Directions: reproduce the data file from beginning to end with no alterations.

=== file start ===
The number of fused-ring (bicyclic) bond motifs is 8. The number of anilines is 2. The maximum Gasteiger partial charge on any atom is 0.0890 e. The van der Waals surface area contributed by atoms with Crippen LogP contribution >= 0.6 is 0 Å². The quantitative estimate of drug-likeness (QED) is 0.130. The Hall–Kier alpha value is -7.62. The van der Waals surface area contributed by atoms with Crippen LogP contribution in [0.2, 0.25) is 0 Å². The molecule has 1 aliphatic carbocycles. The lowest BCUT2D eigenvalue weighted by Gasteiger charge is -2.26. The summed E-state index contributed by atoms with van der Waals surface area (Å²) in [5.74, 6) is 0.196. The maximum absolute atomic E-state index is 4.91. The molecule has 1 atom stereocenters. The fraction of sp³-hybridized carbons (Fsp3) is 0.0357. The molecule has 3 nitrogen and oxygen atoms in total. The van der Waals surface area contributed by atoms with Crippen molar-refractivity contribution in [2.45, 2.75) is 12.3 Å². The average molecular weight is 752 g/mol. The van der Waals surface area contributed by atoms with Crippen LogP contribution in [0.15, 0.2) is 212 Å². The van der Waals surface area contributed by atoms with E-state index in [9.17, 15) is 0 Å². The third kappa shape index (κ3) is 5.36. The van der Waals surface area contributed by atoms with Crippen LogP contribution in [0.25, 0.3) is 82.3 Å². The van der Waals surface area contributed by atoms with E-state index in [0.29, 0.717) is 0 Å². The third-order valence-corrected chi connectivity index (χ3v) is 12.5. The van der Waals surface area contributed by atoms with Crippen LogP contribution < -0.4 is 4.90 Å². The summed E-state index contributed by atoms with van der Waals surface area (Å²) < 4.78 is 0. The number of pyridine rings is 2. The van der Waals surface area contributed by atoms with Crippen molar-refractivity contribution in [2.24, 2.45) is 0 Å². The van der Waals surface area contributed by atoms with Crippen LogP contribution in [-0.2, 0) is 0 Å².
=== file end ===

The number of fused-ring (bicyclic) bond motifs is 8. The number of anilines is 2. The maximum Gasteiger partial charge on any atom is 0.0890 e. The van der Waals surface area contributed by atoms with Crippen LogP contribution >= 0.6 is 0 Å². The quantitative estimate of drug-likeness (QED) is 0.130. The Hall–Kier alpha value is -7.62. The van der Waals surface area contributed by atoms with Crippen LogP contribution in [0.2, 0.25) is 0 Å². The molecule has 1 aliphatic carbocycles. The lowest BCUT2D eigenvalue weighted by Gasteiger charge is -2.26. The summed E-state index contributed by atoms with van der Waals surface area (Å²) in [5.74, 6) is 0.196. The maximum absolute atomic E-state index is 4.91. The molecule has 1 atom stereocenters. The fraction of sp³-hybridized carbons (Fsp3) is 0.0357. The molecule has 3 nitrogen and oxygen atoms in total. The van der Waals surface area contributed by atoms with Crippen molar-refractivity contribution in [2.45, 2.75) is 12.3 Å². The average molecular weight is 752 g/mol. The van der Waals surface area contributed by atoms with Crippen LogP contribution in [0.15, 0.2) is 212 Å². The van der Waals surface area contributed by atoms with E-state index in [9.17, 15) is 0 Å². The third kappa shape index (κ3) is 5.36. The van der Waals surface area contributed by atoms with Crippen LogP contribution in [0.25, 0.3) is 82.3 Å². The van der Waals surface area contributed by atoms with E-state index in [0.29, 0.717) is 0 Å². The third-order valence-corrected chi connectivity index (χ3v) is 12.5. The van der Waals surface area contributed by atoms with Crippen LogP contribution < -0.4 is 4.90 Å². The summed E-state index contributed by atoms with van der Waals surface area (Å²) < 4.78 is 0. The number of pyridine rings is 2. The van der Waals surface area contributed by atoms with Crippen molar-refractivity contribution in [2.24, 2.45) is 0 Å². The van der Waals surface area contributed by atoms with Crippen LogP contribution in [-0.2, 0) is 0 Å².